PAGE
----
Matthew Rees believes France will attempt to "bully" and "irritate" Wales in today's Six Nations Grand Slam clash.
Even though France cannot win either prize -- the result of a home draw and defeat against Ireland and England, respectively -- they could still gatecrash Wales' planned Millennium Stadium party.
And history is also on Les Bleus' side, having won five previous Six Nations meetings and lost only one -- the last time Wales were crowned Grand Slam champions four years ago -- in Cardiff.
"The pressure is on us. We are at home and France will probably want to come here and spoil the party," said hooker Rees, who wins his 50th cap. "We have to make sure we deliver on the day.
"The changes France have made up-front, they are definitely going to try to come here and bully us. That is one thing we have got to be mindful of. They have picked a front-five to try to irritate us and see how we respond to that.
"One team that tries to bully you is South Africa, but as far as I am concerned whenever we have played at home, I don't think there is any team that has come out on top.
As a pack, we've got plenty of experience and hunger there. We are relishing the challenge."
Victory for Wales would not only confirm them as European champions, it would also underline the consistency coach Warren Gatland is striving for five months after securing a World Cup semi-final place in New Zealand.
Seven of this weekend's starting line-up are aged 24 or under, and Rees, who made his comeback from injury against Italy six days ago, is enthused by what Wales could go on to achieve.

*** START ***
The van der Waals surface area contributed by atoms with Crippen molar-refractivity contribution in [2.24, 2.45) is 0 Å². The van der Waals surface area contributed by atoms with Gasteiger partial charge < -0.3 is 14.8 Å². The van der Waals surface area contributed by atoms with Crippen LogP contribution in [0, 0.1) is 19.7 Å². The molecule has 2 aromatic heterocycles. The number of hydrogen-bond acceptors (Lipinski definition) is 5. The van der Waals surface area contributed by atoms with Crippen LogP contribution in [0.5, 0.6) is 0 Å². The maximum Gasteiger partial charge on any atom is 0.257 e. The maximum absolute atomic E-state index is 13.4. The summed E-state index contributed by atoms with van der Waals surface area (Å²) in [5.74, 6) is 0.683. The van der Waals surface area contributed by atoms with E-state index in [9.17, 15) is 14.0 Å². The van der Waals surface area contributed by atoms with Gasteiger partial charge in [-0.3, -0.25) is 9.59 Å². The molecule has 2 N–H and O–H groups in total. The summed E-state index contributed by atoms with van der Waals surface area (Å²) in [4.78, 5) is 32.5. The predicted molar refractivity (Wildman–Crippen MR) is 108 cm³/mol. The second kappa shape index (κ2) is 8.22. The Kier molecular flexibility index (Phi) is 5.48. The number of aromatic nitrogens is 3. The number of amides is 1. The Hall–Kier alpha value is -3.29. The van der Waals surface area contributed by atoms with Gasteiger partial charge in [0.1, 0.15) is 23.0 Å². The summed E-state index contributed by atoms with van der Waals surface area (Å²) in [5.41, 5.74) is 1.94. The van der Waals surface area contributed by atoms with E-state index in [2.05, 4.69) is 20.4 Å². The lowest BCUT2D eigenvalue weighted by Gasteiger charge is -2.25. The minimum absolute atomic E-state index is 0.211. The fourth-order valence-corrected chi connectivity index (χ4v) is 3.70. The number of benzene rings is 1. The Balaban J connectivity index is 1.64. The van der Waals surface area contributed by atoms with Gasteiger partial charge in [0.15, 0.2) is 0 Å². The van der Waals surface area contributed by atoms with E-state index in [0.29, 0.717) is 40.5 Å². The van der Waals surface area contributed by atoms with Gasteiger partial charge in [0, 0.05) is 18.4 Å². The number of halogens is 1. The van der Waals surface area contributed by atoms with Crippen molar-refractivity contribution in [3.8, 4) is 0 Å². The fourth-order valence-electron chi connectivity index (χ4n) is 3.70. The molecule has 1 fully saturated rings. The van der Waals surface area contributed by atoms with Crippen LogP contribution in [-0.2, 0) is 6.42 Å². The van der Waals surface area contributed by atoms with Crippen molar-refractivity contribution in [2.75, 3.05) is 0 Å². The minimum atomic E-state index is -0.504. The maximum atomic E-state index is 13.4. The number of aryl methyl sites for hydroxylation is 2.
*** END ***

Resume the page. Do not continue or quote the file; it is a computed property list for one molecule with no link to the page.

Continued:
After the Six Nations campaign is over, they face a three-Test summer tour to Australia, while their Millennium Stadium opponents next November include World Cup holders New Zealand.
"You can't underestimate how big the World Cup was for us as a nation and after it we were always going to be favourites to win this Six Nations," Rees said.
"In the past, we have always come in as underdogs, but I think this group of players have taken us to the next level.
"We have got a lot of young boys in the team who are going to be around a lot longer than the senior guys.
"The biggest thing for me is we've come a long way in the last 18 months and the important thing now is we don't get carried away and keep on building.
"It is impressive what the younger guys are doing. George North is a rare breed. We all thought we would struggle when Shane (Williams) retired, but we've got George and Alex Cuthbert on the scene, which is great for us.
"It was always the big question mark. We'd had a great World Cup, but could we continue with that in the Six Nations? The boys have delivered it and it is important we grow again from here.
"We are at home, going for the Grand Slam in front of a full house. You couldn't ask for a better game to be involved in."
Wales v France,
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